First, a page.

Adapt, Reject, & Add
- POSTED ON: Sep 19, 2017


A Plan
- POSTED ON: Sep 16, 2017


How I Feel When Eating.
- POSTED ON: Sep 12, 2017


Positive Thinking
- POSTED ON: Sep 10, 2017


Status Update - September 2017
- POSTED ON: Sep 06, 2017



Treating Dieting as a Hobby (see:
ABOUT ME) involves the ongoing task of finding or creating ways to keep myself interested in detailed issues involving Weight-Loss and Maintenance, as well as watching how MY own body responds to those various issues.

Here at DietHobby I sometimes share my personal weight and calorie numbers, along with Tactics that I’ve used to help me in Maintenance. These past articles showing my weight and calorie history can be easily located under BLOG CATEGORIES, Status Updates.

Yesterday I posted about my Summer Experiment 2017.

Collecting, recording, and analyzing detailed personal data has helped me lose weight and maintain that weight-loss.

For the past 13 years I’ve been logging all of my daily food intake into a computer food journal which provides me with a calorie count.  I’ve also been using a scale to see my early morning weight, unclothed, immediately after urination, which I record immediately.

As part of my long-term-weight-loss-Maintenance journey I use various charts to track my progress. Although each chart uses the exact same weight and calorie information, I’ve found that charting that information in different ways helps give me new viewpoints which sometimes results in additional insight.

Bounce Chart

My body’s daily weight tends to Bounce up and down quite a lot.  In my weight-loss phase I created a table that I call a “Bounce Chart”, and during a specific time period, I make daily entries to a specific chart in order to track the range of my daily weight deviations. 

The 98 Days of Summer “Bounce” chart shown here covers the 98 day time period between Memorial Day and Labor Day 2017. It shows my starting weight was 133.2 and my ending weight was 132.0.  So, this shows that I had a net weight loss of 1.2 pounds for the entire summer which involved a 9 pound “Bounce Range”.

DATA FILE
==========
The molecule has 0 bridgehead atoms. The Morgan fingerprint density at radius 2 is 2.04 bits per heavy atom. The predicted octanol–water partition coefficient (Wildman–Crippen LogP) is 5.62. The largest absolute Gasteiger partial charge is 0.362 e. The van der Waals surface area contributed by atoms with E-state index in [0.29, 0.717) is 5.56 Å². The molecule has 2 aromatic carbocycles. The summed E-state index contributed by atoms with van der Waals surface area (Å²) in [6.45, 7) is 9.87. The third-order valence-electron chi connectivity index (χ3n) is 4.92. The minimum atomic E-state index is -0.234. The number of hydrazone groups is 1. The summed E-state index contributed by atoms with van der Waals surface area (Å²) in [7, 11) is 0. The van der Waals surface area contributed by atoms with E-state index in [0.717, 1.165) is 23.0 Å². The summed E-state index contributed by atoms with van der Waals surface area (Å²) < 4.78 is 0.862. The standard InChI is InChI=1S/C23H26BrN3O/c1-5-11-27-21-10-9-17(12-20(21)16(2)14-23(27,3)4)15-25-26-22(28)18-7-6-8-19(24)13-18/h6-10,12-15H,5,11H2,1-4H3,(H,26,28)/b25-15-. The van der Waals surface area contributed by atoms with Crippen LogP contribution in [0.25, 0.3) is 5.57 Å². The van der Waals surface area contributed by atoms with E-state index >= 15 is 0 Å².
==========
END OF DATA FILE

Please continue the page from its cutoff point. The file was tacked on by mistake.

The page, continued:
During that 98 day period, I ate an average of 662 calories per day. 1st third of the summer, my calories averaged 624 per day; 2nd third of summer, my calories averaged 654 per day; 3rd third of summer, my calories averaged 705 per day.

Weekly Results Chart

This “Weekly Results” chart shows my Monday morning weight along with my daily calorie average for the prior week.

It covers the 19 week period from April 17, 2017 through September 4, 2017, showing the ongoing connections between my weekly weight and my daily average calorie intake.

This chart shows that during this time period, my net weight loss was 1.2 pounds, with a 19 week calorie average of 684.


Online chart from TrendWeight

The Chart below is from the website: “TrendWeight, Automated Weight Tracking in the Style of the Hacker’s Diet .“

It provides a graph showing my weight Trend Line  from April 17, 2017 through September 4, 2017 together with my actual daily weights.

This shows that on this current date, my actual weight is trending at 133.1 pounds.

Like most online calculators, the TrendWeight chart relies only on weight input, and makes assumptions about the calories of one’s food intake based on the commonly used metabolic formulas such as Harris Benedict or Mifflin. 

I input 120 pounds as my goal weight, and took it’s lowest weight-loss option, which was to lose ½ pound per week.  Based on that data the program told me that my body is eating 174 more calories than it is burning, and that to lose ½ pound a week, I need to eat 424 calories less per day.

My daily calorie average for the entire Trend Weight time period was actually 684 calories, and based on my ongoing weights, according to TrendWeight’s metabolic data, my body’s current total metabolic burn is 510 calories.  

 Furthermore, TrendWeight tells me that in order to lose ½ pound per week, I will need to subtract 424 calories per day from the amount that I am now eating.  Subtracting 424 calories from my average calorie intake of 684 results in a recommendation to eat a daily average of only 260 calories daily in order to achieve a ½ pound weekly weight loss.  

The Realities of Life